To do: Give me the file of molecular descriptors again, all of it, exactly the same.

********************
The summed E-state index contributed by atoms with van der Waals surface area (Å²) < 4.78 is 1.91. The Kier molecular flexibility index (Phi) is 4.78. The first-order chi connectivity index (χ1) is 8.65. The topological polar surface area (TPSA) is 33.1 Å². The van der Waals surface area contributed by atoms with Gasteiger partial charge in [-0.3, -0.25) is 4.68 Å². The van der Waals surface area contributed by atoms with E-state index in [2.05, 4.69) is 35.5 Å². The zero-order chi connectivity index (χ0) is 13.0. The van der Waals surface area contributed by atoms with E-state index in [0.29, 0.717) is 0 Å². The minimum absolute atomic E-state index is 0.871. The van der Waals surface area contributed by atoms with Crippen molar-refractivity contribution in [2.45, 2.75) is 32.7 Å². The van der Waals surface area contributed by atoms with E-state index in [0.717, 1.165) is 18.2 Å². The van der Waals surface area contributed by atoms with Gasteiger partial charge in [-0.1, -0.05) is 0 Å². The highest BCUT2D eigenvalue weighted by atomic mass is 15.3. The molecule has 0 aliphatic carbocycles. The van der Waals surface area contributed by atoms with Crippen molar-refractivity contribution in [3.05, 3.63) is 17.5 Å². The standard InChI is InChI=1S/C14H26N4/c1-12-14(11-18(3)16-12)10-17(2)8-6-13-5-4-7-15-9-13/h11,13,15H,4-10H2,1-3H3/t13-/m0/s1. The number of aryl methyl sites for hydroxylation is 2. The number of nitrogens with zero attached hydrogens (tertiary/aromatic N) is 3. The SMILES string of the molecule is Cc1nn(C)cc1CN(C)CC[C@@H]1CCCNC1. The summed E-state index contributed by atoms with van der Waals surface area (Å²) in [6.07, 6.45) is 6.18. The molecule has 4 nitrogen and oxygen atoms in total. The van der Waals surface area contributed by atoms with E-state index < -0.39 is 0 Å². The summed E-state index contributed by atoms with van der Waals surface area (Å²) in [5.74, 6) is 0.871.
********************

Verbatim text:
The summed E-state index contributed by atoms with van der Waals surface area (Å²) < 4.78 is 1.91. The Kier molecular flexibility index (Phi) is 4.78. The first-order chi connectivity index (χ1) is 8.65. The topological polar surface area (TPSA) is 33.1 Å². The van der Waals surface area contributed by atoms with Gasteiger partial charge in [-0.3, -0.25) is 4.68 Å². The van der Waals surface area contributed by atoms with E-state index in [2.05, 4.69) is 35.5 Å². The zero-order chi connectivity index (χ0) is 13.0. The van der Waals surface area contributed by atoms with E-state index in [0.29, 0.717) is 0 Å². The minimum absolute atomic E-state index is 0.871. The van der Waals surface area contributed by atoms with Crippen molar-refractivity contribution in [2.45, 2.75) is 32.7 Å². The van der Waals surface area contributed by atoms with E-state index in [0.717, 1.165) is 18.2 Å². The van der Waals surface area contributed by atoms with Gasteiger partial charge in [-0.1, -0.05) is 0 Å². The highest BCUT2D eigenvalue weighted by atomic mass is 15.3. The molecule has 0 aliphatic carbocycles. The van der Waals surface area contributed by atoms with Crippen molar-refractivity contribution in [3.05, 3.63) is 17.5 Å². The standard InChI is InChI=1S/C14H26N4/c1-12-14(11-18(3)16-12)10-17(2)8-6-13-5-4-7-15-9-13/h11,13,15H,4-10H2,1-3H3/t13-/m0/s1. The number of aryl methyl sites for hydroxylation is 2. The number of nitrogens with zero attached hydrogens (tertiary/aromatic N) is 3. The SMILES string of the molecule is Cc1nn(C)cc1CN(C)CC[C@@H]1CCCNC1. The summed E-state index contributed by atoms with van der Waals surface area (Å²) in [6.07, 6.45) is 6.18. The molecule has 4 nitrogen and oxygen atoms in total. The van der Waals surface area contributed by atoms with E-state index < -0.39 is 0 Å². The summed E-state index contributed by atoms with van der Waals surface area (Å²) in [5.74, 6) is 0.871.